The opinion of the court was delivered by: Jennifer L. Thurston United States Magistrate Judge
ORDER DENYING MOTION FOR SOUND RECORDING (Doc. 30)
Before the Court is the motion filed by Plaintiff to obtain a copy of the "sound recording" made by the court reporter at his deposition. (Doc. 30) In support of this motion, Plaintiff reports that he has received a copy of his deposition transcript and believes that there may be inaccuracies and, hence, wants an audio record of the deposition. Id. at 2. Also, Plaintiff reports that the deposition transcript was not signed under penalty of perjury by the court reporter and that, at his deposition, no one placed the court reporter under oath. Id.
In opposition, Defendants note that there is no sound recording available to provide Plaintiff and submit a letter written by the court reporting agency to Plaintiff to this effect. (Doc. 35-3 at 3) Likewise, Defendants provide a copy of the certification of Plaintiff's deposition transcript which was signed by the court reporter under penalty of perjury. Id. at 8. For the following reasons, the motion is DENIED.
First, there is no requirement that the court reporter be sworn before the deposition begins.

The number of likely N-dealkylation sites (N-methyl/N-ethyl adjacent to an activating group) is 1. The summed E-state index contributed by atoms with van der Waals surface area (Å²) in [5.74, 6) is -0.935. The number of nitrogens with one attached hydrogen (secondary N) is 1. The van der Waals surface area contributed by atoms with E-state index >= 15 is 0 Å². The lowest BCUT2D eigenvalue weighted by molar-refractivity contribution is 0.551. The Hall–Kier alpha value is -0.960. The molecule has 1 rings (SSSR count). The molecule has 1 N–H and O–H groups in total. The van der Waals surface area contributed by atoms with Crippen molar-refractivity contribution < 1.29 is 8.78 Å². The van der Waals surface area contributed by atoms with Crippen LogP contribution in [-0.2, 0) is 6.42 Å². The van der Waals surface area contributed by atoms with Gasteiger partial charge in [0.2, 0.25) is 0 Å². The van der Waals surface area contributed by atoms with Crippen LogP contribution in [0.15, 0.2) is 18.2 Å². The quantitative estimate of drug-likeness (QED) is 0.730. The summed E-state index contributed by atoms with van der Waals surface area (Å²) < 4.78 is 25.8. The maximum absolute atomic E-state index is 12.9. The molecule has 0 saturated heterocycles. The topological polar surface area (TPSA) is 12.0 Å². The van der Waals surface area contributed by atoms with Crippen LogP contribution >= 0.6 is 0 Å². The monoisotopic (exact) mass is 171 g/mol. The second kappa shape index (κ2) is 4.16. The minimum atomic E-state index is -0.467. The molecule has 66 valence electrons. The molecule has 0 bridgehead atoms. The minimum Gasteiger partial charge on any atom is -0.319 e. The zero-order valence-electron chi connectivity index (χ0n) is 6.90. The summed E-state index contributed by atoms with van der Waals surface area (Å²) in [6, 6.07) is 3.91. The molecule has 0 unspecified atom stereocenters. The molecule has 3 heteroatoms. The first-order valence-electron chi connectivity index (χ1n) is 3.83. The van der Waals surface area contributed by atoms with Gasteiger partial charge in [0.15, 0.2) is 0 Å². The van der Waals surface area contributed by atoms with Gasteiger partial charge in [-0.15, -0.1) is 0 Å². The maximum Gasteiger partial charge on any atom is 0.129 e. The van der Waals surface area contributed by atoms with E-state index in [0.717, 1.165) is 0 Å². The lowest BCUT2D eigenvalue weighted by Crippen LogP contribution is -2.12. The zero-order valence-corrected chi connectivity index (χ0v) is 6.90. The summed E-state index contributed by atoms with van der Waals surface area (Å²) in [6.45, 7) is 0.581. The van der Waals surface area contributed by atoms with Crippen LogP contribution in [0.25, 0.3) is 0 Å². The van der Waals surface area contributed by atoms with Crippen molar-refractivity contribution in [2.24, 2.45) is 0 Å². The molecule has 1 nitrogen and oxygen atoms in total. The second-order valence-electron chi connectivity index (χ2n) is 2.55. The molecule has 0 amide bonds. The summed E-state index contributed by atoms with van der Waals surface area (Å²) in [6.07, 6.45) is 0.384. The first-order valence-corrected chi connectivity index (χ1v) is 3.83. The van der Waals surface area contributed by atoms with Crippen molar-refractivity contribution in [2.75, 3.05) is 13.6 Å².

(Fed. R. Civ. P. 28(a); Fed. R. Civ. P. 30(b)(5)) Instead, the "deposition officer"--here, the court reporter--was authorized to report the deposition because she was so designated by Defendants and there is no indication that Plaintiff objected to this particular court reporter taking on this task. (Fed. R. Civ. P. 28(a); Fed. R. Civ. P. 29(a)) Second, the deposition was taken stenographically. (Doc. 35 at 8) Though the court reporter may have used her computer's internal sound recording abilities also, the official record was the stenographic record as transcribed by the court reporter into the transcript. (Fed. R. Civ. P. 30(a)(3)) There is no indication that Defendants noticed the method of recording as anything other than stenographic recording and there is no claim that there was any other representation to Plaintiff that the official record would be anything other than the stenographic record. (Doc. 30 at 1-2) Thus, under Fed. R. Civ. P. 30(f)(3), the court reporter was required only maintain copies of her stenographic notes.
Finally, even if the court reporter informally used her computer's ability to make a sound recording during the deposition, she has reported to Plaintiff that there is no sound recording available now. (Doc. 35-3 at 3) Even if she has destroyed this recording, this is not error. The fact that the court reporter may have used her computer's ability to also make a sound recording does not mean that the deposition was audio recorded, as that term is meant under Fed. R. Civ. P. 30(b)(3), for purposes of requiring her to either maintain the recording or to provide a copy upon request.
Accordingly, the motion for Defendants to provide a copy of the audio recording of Plaintiff's deposition is DENIED.
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